Limnologists are the scientists who study lakes. U.S. limnologists define a lake as a relatively large body of standing or slowly moving water occupying an inland basin of appreciable size. Definitions that distinguish lakes, ponds, swamps and other bodies of non-oceanic water are not well established. Because of this, lakes and ponds are sometimes mistaken for each other, although ponds are smaller than lakes.
What U.S. State Has the Most Lakes?
Geographical wonders populate the U.S. with biodiversity, flora, and fauna. From the tundras and ice in Alaska to the deserts of the American West to the prairies of the Great Plains to the breadbasket of the Midwest to the lush Southeast to the mountains and plains of the East Coast, and much more, the U.S. is teeming with lakes, man-made and natural.
Alaska has the most lakes in the U.S. This makes sense given the fact that Alaska is the largest U.S. state and that much of its terrain is filled with glaciers, ice, and snow.
How Many Lakes Are in Alaska?
There are many sources that report U.S. lake statistics. We use the statistics recorded and reported by the state’s wildlife management departments.
The Alaska Department of Fish and Game counts 3,197 officially named natural lakes and 3 million unnamed natural lakes, for a total of 3,003,197 lakes. Alaska has over 40% of the nation’s surface water resources, over 12,000 rivers, and 3 million lakes greater than 5 acres.
How Many Freshwater Lakes Does Alaska Have?
Alaska’s largest lake is Lake Iliamna, which is the second largest freshwater lake in the United States behind Lake Superior and has an area of 1,115 square miles.
The Alaska Fish and Game Department officially claims 3,003,197 freshwater lakes. All of Alaska’s natural lakes are freshwater lakes.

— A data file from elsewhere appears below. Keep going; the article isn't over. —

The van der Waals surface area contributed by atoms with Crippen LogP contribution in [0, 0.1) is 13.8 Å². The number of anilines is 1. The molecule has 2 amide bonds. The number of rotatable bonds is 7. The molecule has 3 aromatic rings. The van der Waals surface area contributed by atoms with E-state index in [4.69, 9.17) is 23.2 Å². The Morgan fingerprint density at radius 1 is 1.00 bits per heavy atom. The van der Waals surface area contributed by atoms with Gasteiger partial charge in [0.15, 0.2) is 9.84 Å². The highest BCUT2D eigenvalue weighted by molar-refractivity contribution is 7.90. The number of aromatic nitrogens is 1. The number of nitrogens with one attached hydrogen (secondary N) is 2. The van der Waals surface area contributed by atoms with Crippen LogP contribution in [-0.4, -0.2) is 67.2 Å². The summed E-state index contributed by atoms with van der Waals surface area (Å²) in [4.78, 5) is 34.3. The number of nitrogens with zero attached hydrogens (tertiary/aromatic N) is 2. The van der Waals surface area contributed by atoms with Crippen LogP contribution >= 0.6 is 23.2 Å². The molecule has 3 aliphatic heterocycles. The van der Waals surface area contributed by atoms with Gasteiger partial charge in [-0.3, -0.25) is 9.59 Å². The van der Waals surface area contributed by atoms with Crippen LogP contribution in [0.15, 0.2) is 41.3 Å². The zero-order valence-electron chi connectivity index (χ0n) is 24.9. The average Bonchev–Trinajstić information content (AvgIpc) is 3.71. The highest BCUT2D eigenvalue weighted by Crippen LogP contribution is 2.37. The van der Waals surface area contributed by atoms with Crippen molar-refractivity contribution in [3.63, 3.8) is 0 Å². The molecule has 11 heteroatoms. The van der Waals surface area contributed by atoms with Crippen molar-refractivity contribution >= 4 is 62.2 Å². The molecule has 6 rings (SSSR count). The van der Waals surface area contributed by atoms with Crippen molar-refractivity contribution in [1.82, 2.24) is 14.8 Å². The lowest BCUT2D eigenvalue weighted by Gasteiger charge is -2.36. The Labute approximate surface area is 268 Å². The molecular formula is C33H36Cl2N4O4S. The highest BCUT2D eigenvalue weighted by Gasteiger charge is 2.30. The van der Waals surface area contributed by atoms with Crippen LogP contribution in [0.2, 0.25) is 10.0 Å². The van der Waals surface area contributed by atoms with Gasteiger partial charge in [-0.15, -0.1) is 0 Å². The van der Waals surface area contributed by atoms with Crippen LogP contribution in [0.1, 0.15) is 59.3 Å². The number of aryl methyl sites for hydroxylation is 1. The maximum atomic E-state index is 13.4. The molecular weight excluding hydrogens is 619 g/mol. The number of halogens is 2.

What Is the Deepest Lake in Alaska?
The Gompertz Channel leads into Anchorage, Alaska, and Anchorage lies at the top of the channel. On the northwestern side of the channel, about 50 miles inland, sits the Kirkwood Archeological District and the Lake Clark National Park and Reserve, and Lake Clark.
Lake Clark is the deepest lake in Alaska at 1,054 feet deep. Lake Clark preserves the ancestral homelands of the Dena’ina people, an intact ecosystem at the headwaters of the largest sockeye salmon fishery in the world, and a rich cultural wilderness.
Lake Clark is the seventh largest freshwater lake in Alaska, covers 4,030,015 acres, and is over 40 miles long. The Lake Clark National Preserve is approximately 4,000,000,000 acres of pristine beauty. The preserve comes in a complete Alaskan package with glaciers, tundra, volcanoes, and waterfalls, plus a vast array of wildlife and flora.
Which States Have the Most Lakes?
Although Minnesota is known as the “Land of 10,000 Lakes”, it does not have the most lakes in the U.S. Out of the 304 million known lakes in the world, the U.S. has an approximate 102,500 lakes, or 3,000,000,000 lakes, or 250 lakes with a surface area of 10 square miles. We could not find a consensus.
Alaska, Wisconsin, Minnesota, Michigan, Florida, Texas, and California are the seven states with the most lakes in the order from Alaska with the most to California with the least lakes.